Search the tourist-postcard blue sky for signs of a cloud.
You won't find one.

It's dry out there.
But exactly how dry is it?

And why?

by G. K. Sharman

Droughts happen. They're a natural part of Florida weather. Most years it rains a lot, some years it doesn't. Right now, it's really, really dry. Bone dry. Biblical plague dry. In fact, it hasn't been this dry here in 20 years. Scientists and water managers are using the words 'severe' and 'extreme' to describe current conditions.
Golf course run off in Miami Beach.

Rainfall totals are way down. Lakes and streams are drying up.Springs are sluggish and some are brown with algae. Water managers worry about sinkholes and salt-water intrusions into wells. Lawn watering and car washing are down to two days a week for most residents and only one day a week in some populated parts of the state. A few hotels are even turning off the water late at the night and leaving bottled water in the rooms for guests.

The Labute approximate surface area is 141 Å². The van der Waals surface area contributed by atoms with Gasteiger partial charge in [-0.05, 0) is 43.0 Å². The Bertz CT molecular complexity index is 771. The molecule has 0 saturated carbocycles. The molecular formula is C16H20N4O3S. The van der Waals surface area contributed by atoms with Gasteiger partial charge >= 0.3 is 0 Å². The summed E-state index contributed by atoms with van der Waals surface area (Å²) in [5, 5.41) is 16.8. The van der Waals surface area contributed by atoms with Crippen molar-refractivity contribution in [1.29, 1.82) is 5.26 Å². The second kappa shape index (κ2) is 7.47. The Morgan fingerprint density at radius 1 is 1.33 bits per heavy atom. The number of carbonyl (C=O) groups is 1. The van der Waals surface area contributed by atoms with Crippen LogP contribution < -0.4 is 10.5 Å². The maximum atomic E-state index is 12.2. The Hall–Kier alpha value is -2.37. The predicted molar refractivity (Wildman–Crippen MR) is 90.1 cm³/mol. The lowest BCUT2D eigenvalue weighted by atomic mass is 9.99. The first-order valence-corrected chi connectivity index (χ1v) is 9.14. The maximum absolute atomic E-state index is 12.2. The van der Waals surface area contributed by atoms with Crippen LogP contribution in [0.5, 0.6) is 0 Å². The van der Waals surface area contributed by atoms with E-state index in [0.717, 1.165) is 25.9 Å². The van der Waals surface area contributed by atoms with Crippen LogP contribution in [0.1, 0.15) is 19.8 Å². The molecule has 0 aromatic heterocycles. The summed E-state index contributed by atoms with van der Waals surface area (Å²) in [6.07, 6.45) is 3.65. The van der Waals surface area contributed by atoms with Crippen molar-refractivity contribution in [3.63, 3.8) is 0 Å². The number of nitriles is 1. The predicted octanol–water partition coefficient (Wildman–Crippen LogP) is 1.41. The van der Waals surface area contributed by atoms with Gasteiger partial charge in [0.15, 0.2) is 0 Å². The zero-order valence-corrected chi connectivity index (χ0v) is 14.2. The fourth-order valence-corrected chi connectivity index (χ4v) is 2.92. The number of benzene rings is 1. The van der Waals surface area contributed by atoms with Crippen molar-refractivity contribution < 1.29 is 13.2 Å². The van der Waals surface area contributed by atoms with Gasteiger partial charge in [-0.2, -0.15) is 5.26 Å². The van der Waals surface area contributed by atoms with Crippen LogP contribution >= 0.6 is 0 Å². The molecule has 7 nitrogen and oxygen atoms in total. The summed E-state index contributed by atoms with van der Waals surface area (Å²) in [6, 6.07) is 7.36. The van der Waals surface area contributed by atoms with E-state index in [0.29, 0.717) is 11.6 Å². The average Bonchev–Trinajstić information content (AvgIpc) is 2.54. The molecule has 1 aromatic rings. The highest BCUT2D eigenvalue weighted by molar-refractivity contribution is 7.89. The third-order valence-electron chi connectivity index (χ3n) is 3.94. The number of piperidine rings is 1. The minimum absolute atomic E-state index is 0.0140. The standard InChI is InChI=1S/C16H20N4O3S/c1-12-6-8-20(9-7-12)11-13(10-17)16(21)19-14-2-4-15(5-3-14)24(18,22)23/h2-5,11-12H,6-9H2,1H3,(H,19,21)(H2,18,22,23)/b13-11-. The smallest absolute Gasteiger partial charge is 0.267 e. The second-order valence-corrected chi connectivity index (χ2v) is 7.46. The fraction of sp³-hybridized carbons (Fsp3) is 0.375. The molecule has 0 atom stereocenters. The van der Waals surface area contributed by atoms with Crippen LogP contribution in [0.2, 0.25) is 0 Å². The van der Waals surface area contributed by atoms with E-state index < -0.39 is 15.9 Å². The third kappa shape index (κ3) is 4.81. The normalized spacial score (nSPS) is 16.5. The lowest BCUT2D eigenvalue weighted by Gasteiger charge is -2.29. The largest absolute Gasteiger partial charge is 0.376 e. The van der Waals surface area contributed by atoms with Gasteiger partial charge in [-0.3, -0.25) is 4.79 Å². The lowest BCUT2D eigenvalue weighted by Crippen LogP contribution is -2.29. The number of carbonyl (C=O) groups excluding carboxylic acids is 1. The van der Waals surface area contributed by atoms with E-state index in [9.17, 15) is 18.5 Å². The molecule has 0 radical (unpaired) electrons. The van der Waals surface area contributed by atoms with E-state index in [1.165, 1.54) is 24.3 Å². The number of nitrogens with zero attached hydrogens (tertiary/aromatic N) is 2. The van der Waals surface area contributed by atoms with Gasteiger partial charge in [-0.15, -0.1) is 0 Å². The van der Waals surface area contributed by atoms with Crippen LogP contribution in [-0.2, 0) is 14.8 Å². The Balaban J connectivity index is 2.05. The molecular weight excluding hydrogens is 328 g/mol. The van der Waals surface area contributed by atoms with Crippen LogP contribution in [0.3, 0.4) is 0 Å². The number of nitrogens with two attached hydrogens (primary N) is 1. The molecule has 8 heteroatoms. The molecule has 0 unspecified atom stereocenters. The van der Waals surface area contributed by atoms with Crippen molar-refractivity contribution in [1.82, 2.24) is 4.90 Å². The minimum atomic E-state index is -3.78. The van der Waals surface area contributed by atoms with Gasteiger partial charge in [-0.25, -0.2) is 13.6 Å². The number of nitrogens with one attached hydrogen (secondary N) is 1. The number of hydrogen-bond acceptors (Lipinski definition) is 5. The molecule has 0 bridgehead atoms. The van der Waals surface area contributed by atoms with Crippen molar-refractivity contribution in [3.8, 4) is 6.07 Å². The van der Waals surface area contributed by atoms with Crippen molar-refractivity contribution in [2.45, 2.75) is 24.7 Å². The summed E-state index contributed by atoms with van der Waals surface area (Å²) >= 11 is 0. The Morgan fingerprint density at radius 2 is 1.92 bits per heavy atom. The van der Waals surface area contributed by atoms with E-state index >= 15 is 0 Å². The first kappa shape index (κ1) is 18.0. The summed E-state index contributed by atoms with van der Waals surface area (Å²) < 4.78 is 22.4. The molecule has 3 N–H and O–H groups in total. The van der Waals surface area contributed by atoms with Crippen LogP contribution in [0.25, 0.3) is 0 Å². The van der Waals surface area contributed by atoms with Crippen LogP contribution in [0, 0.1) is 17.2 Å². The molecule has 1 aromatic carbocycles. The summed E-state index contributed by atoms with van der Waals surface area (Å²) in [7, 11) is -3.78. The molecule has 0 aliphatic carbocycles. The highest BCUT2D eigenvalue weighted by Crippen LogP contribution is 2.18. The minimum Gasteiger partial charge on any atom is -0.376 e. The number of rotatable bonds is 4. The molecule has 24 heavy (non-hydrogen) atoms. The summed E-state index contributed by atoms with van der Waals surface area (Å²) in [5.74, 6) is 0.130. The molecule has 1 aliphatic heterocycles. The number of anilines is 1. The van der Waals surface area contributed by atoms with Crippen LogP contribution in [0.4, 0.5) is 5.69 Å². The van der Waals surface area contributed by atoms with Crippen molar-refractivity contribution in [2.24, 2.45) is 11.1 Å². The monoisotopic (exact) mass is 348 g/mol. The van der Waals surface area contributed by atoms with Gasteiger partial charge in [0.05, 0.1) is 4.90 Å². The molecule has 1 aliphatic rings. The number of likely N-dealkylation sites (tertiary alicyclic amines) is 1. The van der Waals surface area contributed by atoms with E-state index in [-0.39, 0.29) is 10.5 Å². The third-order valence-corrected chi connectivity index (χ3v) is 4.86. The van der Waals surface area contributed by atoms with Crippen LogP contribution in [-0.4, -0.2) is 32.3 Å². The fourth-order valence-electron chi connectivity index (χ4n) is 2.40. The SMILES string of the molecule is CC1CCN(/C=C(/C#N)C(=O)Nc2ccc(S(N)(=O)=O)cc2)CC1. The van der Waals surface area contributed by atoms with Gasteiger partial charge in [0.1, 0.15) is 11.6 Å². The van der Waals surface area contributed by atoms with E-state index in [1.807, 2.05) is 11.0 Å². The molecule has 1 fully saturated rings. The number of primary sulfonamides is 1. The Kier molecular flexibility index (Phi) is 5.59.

This particular drought is generally agreed to have gotten its start back in 1998 - October, to be exact, according to the U.S. Geological Servey. Before that, the previous big rain deficit occurred in the late 1970s - early '80s, and the one before that was in the '50s, said Leel Knowles Jr., a hydrologist with the USGS Orlando subdistrict office. The one in the '50s was several years in the making, he added, and hit the north-central part of the state most severely - and is perhaps most like current conditions.

Drought, like economic theory, can be understood in terms of a simple principle: supply and demand. Supply - in this case, rain - is far below normal levels.'Normal' for Florida is between 50 and 60 inches of rain a year, depending on location. Nationally, the average is about 27 inches.

Last year - which, for many areas, was among the driest on record - just under 29 inches fell in Tampa. Orlando was short more than 19 inches, Jacksonville 11 and Daytona Beach - which received 40 inches - was about 8 inches shy of 'normal.'

But drought doesn't affect every place equally. One part of a water district (the state has a total of five) can have flooding while another is experiencing dry conditions. And there's a seasonal element: At least half of our liquid sunshine - and as much as 70 percent in some spots - falls in the summer, the season of thunderstorms and tropical weather systems.

Water Restrictions

The Water Cycle

Silent Springs


More Absolutely Florida

Florida Weather

Florida Dept. of Environmental Protection

South Florida Water Management District